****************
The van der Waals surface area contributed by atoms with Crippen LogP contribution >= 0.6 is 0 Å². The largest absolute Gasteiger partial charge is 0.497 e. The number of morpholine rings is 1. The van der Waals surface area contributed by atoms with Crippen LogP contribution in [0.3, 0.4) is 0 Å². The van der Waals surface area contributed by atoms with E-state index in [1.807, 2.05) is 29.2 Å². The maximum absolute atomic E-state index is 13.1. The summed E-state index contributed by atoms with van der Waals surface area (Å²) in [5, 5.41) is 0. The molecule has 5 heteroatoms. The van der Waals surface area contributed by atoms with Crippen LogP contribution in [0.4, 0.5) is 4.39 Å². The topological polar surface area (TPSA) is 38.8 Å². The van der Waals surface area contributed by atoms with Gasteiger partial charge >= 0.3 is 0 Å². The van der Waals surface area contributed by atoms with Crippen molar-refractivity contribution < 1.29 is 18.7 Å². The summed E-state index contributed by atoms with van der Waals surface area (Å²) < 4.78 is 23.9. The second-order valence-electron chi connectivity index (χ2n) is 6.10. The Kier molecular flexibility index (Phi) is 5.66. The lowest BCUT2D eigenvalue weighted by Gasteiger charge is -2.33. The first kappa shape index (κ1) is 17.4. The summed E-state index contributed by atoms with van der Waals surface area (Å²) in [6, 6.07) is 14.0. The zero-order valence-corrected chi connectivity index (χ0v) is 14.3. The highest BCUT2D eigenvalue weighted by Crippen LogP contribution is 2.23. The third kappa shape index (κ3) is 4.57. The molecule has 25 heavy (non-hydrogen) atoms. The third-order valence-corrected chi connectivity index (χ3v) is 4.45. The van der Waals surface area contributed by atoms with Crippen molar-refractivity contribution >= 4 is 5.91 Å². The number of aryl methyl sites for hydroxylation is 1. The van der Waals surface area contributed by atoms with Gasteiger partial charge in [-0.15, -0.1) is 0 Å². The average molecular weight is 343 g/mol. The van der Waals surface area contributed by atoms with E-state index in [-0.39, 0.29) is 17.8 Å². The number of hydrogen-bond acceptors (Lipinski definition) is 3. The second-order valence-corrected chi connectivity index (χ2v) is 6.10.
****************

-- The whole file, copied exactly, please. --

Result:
The van der Waals surface area contributed by atoms with Crippen LogP contribution >= 0.6 is 0 Å². The largest absolute Gasteiger partial charge is 0.497 e. The number of morpholine rings is 1. The van der Waals surface area contributed by atoms with Crippen LogP contribution in [0.3, 0.4) is 0 Å². The van der Waals surface area contributed by atoms with E-state index in [1.807, 2.05) is 29.2 Å². The maximum absolute atomic E-state index is 13.1. The summed E-state index contributed by atoms with van der Waals surface area (Å²) in [5, 5.41) is 0. The molecule has 5 heteroatoms. The van der Waals surface area contributed by atoms with Crippen LogP contribution in [0.4, 0.5) is 4.39 Å². The topological polar surface area (TPSA) is 38.8 Å². The van der Waals surface area contributed by atoms with Gasteiger partial charge >= 0.3 is 0 Å². The van der Waals surface area contributed by atoms with Crippen molar-refractivity contribution < 1.29 is 18.7 Å². The summed E-state index contributed by atoms with van der Waals surface area (Å²) < 4.78 is 23.9. The second-order valence-electron chi connectivity index (χ2n) is 6.10. The Kier molecular flexibility index (Phi) is 5.66. The lowest BCUT2D eigenvalue weighted by Gasteiger charge is -2.33. The first kappa shape index (κ1) is 17.4. The summed E-state index contributed by atoms with van der Waals surface area (Å²) in [6, 6.07) is 14.0. The zero-order valence-corrected chi connectivity index (χ0v) is 14.3. The highest BCUT2D eigenvalue weighted by Crippen LogP contribution is 2.23. The third kappa shape index (κ3) is 4.57. The molecule has 25 heavy (non-hydrogen) atoms. The third-order valence-corrected chi connectivity index (χ3v) is 4.45. The van der Waals surface area contributed by atoms with Crippen molar-refractivity contribution >= 4 is 5.91 Å². The number of aryl methyl sites for hydroxylation is 1. The van der Waals surface area contributed by atoms with Gasteiger partial charge in [-0.15, -0.1) is 0 Å². The average molecular weight is 343 g/mol. The van der Waals surface area contributed by atoms with E-state index in [-0.39, 0.29) is 17.8 Å². The number of hydrogen-bond acceptors (Lipinski definition) is 3. The second-order valence-corrected chi connectivity index (χ2v) is 6.10.